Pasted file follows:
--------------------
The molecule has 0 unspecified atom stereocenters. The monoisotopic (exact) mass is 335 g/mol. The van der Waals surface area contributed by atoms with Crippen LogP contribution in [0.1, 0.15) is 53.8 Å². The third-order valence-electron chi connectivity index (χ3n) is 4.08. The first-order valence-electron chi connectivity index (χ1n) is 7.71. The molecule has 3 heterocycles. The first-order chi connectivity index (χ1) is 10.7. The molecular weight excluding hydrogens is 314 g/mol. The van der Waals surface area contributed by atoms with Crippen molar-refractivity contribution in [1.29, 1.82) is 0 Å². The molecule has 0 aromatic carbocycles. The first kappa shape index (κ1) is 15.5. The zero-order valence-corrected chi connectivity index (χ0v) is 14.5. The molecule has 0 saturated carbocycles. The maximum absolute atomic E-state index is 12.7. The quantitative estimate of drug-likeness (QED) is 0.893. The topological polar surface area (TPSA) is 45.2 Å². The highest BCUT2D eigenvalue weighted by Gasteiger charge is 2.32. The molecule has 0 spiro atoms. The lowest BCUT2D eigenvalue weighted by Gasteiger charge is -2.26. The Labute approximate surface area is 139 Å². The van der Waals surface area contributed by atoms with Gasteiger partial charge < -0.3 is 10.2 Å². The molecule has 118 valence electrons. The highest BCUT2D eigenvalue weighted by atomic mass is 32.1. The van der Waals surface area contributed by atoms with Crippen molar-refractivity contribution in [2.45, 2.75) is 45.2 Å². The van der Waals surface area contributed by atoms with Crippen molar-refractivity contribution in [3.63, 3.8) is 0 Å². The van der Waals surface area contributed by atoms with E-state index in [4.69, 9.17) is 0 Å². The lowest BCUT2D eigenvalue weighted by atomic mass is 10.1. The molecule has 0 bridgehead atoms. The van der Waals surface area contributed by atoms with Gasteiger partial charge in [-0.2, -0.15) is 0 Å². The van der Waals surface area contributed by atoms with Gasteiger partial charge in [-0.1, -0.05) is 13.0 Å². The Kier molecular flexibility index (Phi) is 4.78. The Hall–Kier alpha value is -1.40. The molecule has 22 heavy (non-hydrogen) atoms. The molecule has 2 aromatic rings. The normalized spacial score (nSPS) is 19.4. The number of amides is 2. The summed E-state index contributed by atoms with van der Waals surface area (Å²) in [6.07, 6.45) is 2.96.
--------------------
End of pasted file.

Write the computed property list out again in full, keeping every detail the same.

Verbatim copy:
The molecule has 0 unspecified atom stereocenters. The monoisotopic (exact) mass is 335 g/mol. The van der Waals surface area contributed by atoms with Crippen LogP contribution in [0.1, 0.15) is 53.8 Å². The third-order valence-electron chi connectivity index (χ3n) is 4.08. The first-order valence-electron chi connectivity index (χ1n) is 7.71. The molecule has 3 heterocycles. The first-order chi connectivity index (χ1) is 10.7. The molecular weight excluding hydrogens is 314 g/mol. The van der Waals surface area contributed by atoms with Crippen molar-refractivity contribution in [1.29, 1.82) is 0 Å². The molecule has 0 aromatic carbocycles. The first kappa shape index (κ1) is 15.5. The zero-order valence-corrected chi connectivity index (χ0v) is 14.5. The molecule has 0 saturated carbocycles. The maximum absolute atomic E-state index is 12.7. The quantitative estimate of drug-likeness (QED) is 0.893. The topological polar surface area (TPSA) is 45.2 Å². The highest BCUT2D eigenvalue weighted by Gasteiger charge is 2.32. The molecule has 0 spiro atoms. The lowest BCUT2D eigenvalue weighted by Gasteiger charge is -2.26. The Labute approximate surface area is 139 Å². The van der Waals surface area contributed by atoms with Gasteiger partial charge < -0.3 is 10.2 Å². The molecule has 118 valence electrons. The highest BCUT2D eigenvalue weighted by atomic mass is 32.1. The van der Waals surface area contributed by atoms with Crippen molar-refractivity contribution in [2.45, 2.75) is 45.2 Å². The van der Waals surface area contributed by atoms with Crippen molar-refractivity contribution in [3.63, 3.8) is 0 Å². The van der Waals surface area contributed by atoms with E-state index in [4.69, 9.17) is 0 Å². The lowest BCUT2D eigenvalue weighted by atomic mass is 10.1. The molecule has 0 bridgehead atoms. The van der Waals surface area contributed by atoms with Gasteiger partial charge in [-0.2, -0.15) is 0 Å². The van der Waals surface area contributed by atoms with Gasteiger partial charge in [-0.1, -0.05) is 13.0 Å². The Kier molecular flexibility index (Phi) is 4.78. The Hall–Kier alpha value is -1.40. The molecule has 22 heavy (non-hydrogen) atoms. The molecule has 2 aromatic rings. The normalized spacial score (nSPS) is 19.4. The number of amides is 2. The summed E-state index contributed by atoms with van der Waals surface area (Å²) in [6.07, 6.45) is 2.96.